A fire that has been kept alive for over 3500 years, corpses being burned for Moksha 24×7, on the banks of holy river Ganges, Varanasi is one of the world’s oldest living city and it surprises its visitors with strange and mystical realties attached within its culture and uninterrupted traditions.
Manikarnika Ghat and Harishchandra Ghat hosts around 300 cremations a day. Once the pyre is set up, four men close to the deceased carry the corpse in on a bamboo stretcher supported on their shoulders. If the deceased lived to be over eighty, there may even be muted celebration and gaiety. The priest begins the rituals and the chanting—part of the antim sanskaar, or last rites, which vary by region, caste, and other social factors. The ritual is different in case of Sadhus, lepers, children under the age of 5, pregnant women or victims of snake bites as their bodies do not require further purification by fire according to Hindu mythology. They are taken in a boat to the middle of river Ganges , tied to a stone, and sunk to the bottom, becoming food for fishes and river turtles.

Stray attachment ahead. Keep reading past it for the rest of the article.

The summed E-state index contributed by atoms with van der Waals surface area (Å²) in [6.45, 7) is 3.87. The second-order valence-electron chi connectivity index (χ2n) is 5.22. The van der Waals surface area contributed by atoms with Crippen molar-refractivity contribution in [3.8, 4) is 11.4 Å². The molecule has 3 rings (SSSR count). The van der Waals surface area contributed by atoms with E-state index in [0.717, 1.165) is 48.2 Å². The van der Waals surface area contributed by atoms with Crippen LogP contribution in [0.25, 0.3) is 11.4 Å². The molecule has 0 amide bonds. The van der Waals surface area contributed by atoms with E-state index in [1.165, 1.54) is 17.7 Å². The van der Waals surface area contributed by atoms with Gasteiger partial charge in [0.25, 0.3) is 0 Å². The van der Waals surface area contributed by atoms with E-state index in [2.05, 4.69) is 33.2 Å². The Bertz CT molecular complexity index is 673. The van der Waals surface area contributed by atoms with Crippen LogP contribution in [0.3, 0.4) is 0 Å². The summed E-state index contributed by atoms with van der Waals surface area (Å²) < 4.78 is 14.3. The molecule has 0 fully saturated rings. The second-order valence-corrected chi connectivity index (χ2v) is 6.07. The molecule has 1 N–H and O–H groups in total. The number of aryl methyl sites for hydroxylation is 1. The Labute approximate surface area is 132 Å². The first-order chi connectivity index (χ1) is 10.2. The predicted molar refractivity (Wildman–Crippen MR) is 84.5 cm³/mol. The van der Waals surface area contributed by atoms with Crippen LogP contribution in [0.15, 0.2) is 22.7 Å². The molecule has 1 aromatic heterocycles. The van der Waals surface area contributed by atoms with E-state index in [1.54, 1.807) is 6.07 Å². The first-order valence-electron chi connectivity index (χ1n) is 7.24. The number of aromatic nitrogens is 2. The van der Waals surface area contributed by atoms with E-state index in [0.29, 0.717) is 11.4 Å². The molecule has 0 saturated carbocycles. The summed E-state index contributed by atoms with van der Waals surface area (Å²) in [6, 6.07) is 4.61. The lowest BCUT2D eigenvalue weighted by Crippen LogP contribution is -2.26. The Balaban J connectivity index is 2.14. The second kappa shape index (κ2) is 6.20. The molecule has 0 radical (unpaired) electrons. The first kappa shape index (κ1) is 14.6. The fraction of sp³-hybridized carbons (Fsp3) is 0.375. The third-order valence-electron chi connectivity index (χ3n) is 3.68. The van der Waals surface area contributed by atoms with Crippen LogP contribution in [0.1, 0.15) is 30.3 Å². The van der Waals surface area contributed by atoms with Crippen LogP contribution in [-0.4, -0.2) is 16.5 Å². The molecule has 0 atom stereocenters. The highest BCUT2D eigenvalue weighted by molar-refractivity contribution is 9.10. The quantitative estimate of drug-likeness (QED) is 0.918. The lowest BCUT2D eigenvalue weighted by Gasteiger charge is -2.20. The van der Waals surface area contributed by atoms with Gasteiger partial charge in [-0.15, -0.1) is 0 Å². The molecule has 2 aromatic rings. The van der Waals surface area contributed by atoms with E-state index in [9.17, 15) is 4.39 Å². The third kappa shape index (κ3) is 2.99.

Witnessing this age old tradition, those flames of fury brings in a sense of calm and lets one make peace with his own life. After all there is nothing as true and certain as death that can negate our burden of reasoning.
“Though the ordinary man looks upon death with dread and sadness, those who have gone before know it as a wondrous experience of peace and freedom.” __ (Bhagavad Gita)
“Verily, we are Allàh’s and verily to Him shall we return.” __ (Holy Quran – 2:156)
“We are confident, I say and would prefer to be away from the body and at home with the Lord” __ (Corinthians 5:8)